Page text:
When the Indiana General Assembly convened for the first time in the new Statehouse on January 6, 1887, House Speaker Warren Sayre had high praise for the “magnificent structure.” Unfortunately, Harper’s Weekly did not share his rosy view of the nearly completed building.
The following August, Harper’s published a scathing review of the Statehouse, blaming the “sad failure” of its architecture on penny-pinching legislators who “ruthlessly sacrificed” architectural effect in order to keep the project within its $2 million appropriation.
Huh? I’ve spent most of my working life at the Statehouse, and the only sad failure I’ve ever found in the design is with the elevators. These remain as slow and unreliable today as they were in 1900, when the Statehouse custodian issued a public report complaining that the elevators were both “ancient and perplexing.”
Notwithstanding the elevator situation, I love the Statehouse. Granted, I’m from Kokomo, where two of our most prominent public monuments are a giant sycamore tree stump and an enormous stuffed steer, but that just proves you don’t have to be a high-brow to find beauty in the Indiana Statehouse. It’s not some grandiose relic of over-the-top Victorian architecture. Instead, the Statehouse was built as an office building for government workers, a meeting hall for state lawmakers, a public space for all Hoosiers, and an inspiration to anyone who takes a minute to gaze down the marble-lined collonade to the soaring rotunda. It is both quietly simple and awesomely magnificent.
Sadly, the man who designed this marvel never lived to see it built. Architect Edwin May died a few months before the dedication of the cornerstone on September 28, 1880. And although the old capitol had been crumbling since the Civil War, another eight years would pass before the completed building was dedicated.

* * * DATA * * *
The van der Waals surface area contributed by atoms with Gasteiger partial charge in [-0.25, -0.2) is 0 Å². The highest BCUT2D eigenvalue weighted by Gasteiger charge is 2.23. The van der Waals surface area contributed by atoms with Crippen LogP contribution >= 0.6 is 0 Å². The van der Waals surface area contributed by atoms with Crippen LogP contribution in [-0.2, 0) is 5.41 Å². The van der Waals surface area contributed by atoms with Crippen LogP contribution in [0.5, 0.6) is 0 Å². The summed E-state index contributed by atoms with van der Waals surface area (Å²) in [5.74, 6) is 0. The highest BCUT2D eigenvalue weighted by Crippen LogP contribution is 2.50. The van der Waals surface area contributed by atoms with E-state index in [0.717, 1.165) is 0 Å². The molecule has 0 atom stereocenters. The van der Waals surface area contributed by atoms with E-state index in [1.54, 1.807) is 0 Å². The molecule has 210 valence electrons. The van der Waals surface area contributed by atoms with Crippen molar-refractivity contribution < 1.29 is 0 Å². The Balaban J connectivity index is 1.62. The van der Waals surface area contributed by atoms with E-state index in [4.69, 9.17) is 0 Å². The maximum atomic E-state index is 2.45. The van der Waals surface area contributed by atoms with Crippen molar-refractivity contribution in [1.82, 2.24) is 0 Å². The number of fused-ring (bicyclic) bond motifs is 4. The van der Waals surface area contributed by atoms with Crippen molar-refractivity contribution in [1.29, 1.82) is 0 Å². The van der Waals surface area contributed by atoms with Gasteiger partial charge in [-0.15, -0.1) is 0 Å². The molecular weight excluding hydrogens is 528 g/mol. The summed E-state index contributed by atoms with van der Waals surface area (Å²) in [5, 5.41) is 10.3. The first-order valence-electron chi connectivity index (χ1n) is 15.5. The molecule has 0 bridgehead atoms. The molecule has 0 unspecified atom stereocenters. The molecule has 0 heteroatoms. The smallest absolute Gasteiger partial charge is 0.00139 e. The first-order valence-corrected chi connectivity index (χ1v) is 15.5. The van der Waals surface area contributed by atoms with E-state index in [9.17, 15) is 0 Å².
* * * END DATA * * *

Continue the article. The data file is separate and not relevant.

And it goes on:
Legislators started complaining about the shaky foundation and deteriorating stucco in the early 1860s, and the public finally realized that lawmakers weren’t playing Chicken Little when the ceiling collapsed in the House of Representatives in 1867. The legislature was out of session at the time and the damage was repaired, but the incident led to the creation in 1873 of a special legislative panel, the New Statehouse Committee.
As part of its review, the committee decided to solicit plans from various architects. In late 1874, the field was narrowed to four finalists, including Charles Eppinghausen of Terre Haute and Elijah Myers of Detroit. Eppinghausen’s plan won with four votes, while Myers’ design was a distant runner-up with two votes.
The New Statehouse Committee submitted its final report to the legislature in January 1875, recommending construction of Eppinghausen’s design. The two dissenting members issued a minority report in support of Myers’ plan. After the legislature failed to act on either recommendation, Governor Conrad Baker chastised lawmakers, telling them that “[t]his house is neither suitable or safe for the transaction of the public business.” The General Assembly finally decided to delegate the task of selecting a design to a newly created Board of Commissioners, and on March 14, 1877, the legislature voted to construct a new capitol, requiring the building to be “in keeping with dignity of the State” and constructed at a cost not to exceed $2 million.
The commissioners traveled to Lansing to meet with Myers and tour the Michigan statehouse. After taking additional junkets to view the capitols in Illinois and Connecticut, the panel took up consideration of the four designs named as finalists by the legislative study committee. Ultimately, all four were rejected as too costly, prompting the Commission to announce an open competition.
Twenty-four designs for a new capitol were submitted to the Commission and reviewed by a panel of experts. In order to ensure an unbiased process, each design received a name selected by the competing architects, whose identities were not disclosed to the reviewers. The actual entries have not survived, but a brief description of each plan is published in the Commission’s report, along with comments from the reviewing panel.
As the commissioners were reviewing the designs, a scandal erupted that threatened to derail the project. In January 1878 the commissioners learned that Myers had received a letter from a person who claimed to have the authority to influence the Commission to select the Detroit architect’s plan. Although unsigned, the letter clearly bore the handwriting of Commission secretary W.C. Tarkington. The controversy deepened after allegations surfaced that Tarkington’s son-in-law had approached Myers on a train bound for Lansing and offered to influence the selection for $2,000.